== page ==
It's possible to implement the full byte scale functionality on the GPU, and let the user interactively specify the input min/max range by passing them as uniform variables. There is a performance advantage to doing this on the GPU as the image data only needs to be loaded once and the byte scale parameters are changed by modifying uniform variables. See IDLgrShaderBytscl and the associated example to see how this can be achieved.

Displaying an 11-bit UINT Image with Contrast Adjustment

The previous example applied a linear scaling to the 11-bit data to convert it to 8-bit for display purposes. Sometimes it's useful to apply a non-linear function when converting to 8-bit to perform contrast adjustments to compensate for the non-linear response of the display device (monitor, LCD, projector. and so on).

For an 11-bit image this can be achieved using a LUT with 2048 entries where each entry contains an 8-bit value. This is sometimes referred to as an 11-bit in, 8-bit out LUT, which uses an 11-bit value to index the LUT and returns an 8-bit value.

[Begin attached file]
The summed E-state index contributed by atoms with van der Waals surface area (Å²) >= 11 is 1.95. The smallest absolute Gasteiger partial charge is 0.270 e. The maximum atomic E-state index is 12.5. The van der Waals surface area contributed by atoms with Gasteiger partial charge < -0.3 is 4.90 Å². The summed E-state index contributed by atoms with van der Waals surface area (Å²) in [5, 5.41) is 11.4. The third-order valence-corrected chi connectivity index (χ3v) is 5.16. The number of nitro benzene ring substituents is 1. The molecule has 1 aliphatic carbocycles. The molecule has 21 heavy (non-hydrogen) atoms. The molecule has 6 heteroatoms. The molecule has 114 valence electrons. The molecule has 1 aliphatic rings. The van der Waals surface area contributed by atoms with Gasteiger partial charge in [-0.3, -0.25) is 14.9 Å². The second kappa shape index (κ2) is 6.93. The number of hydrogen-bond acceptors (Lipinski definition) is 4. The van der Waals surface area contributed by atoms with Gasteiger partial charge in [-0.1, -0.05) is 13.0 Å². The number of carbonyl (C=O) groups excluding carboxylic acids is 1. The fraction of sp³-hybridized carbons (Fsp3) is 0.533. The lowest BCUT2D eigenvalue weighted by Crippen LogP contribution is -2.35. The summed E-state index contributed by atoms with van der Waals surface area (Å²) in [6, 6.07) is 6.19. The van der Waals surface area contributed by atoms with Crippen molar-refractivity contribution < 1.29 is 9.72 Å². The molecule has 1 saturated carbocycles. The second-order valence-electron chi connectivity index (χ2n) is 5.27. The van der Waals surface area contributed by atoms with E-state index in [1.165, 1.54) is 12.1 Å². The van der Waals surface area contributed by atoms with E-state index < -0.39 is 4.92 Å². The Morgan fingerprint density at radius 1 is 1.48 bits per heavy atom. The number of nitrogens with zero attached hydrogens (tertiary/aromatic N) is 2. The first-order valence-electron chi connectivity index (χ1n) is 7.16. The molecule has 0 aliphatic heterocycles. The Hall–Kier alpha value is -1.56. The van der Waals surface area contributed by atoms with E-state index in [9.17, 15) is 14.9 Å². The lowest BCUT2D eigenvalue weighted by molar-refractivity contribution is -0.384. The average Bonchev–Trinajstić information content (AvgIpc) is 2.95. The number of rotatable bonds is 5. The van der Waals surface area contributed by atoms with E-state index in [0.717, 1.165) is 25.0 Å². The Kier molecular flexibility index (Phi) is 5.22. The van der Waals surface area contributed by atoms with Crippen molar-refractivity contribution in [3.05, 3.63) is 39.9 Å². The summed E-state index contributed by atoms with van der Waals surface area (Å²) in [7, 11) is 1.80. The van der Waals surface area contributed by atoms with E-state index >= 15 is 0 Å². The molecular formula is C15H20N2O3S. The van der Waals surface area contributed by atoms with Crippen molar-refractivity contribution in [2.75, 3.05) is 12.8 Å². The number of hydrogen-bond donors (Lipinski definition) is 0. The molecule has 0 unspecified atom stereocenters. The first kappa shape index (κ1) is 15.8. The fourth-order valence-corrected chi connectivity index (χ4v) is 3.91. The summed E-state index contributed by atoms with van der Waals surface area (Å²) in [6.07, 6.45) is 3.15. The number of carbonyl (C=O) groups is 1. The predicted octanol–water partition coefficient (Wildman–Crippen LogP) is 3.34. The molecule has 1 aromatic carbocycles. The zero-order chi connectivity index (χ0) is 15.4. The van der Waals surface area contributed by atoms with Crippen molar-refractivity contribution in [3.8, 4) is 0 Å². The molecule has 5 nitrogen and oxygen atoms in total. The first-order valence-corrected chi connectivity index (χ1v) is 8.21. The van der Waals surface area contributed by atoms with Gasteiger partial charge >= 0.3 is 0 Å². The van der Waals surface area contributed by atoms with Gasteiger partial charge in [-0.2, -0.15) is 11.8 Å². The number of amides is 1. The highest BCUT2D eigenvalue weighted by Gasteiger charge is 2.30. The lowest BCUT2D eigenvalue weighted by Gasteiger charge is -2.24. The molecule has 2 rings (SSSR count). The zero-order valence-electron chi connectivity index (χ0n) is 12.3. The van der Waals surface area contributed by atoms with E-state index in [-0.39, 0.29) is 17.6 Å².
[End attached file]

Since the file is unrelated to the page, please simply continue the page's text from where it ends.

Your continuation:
This is relatively simple to implement on the GPU. First create the 2048 entry contrast enhancement LUT and load it into an IDLgrImage which will be passed to the shader as a texture map.

x = 2*!PI/256 * FINDGEN(256) ;; 0 to 2 pi    
lut = BYTE(BINDGEN(256) - sin(x)*30)
; Stretch to 2048 entry LUT.
lut = CONGRID(lut, 2048)
oLUT = OBJ_NEW('IDLgrImage', lut, /IMAGE_1D, /GREYSCALE)
oShader->SetUniformVariable, 'lut', oLUT

The image is created as before:

oImage = OBJ_NEW('IDLgrImage', uiImageData, $
   INTERNAL_DATA_TYPE=2, /GREYSCALE, SHADER=oShader)

The fragment shader looks like the following where _IDL_ImageTexture represents the base image in IDL and lut is the lookup table.:

uniform sampler2D _IDL_ImageTexture;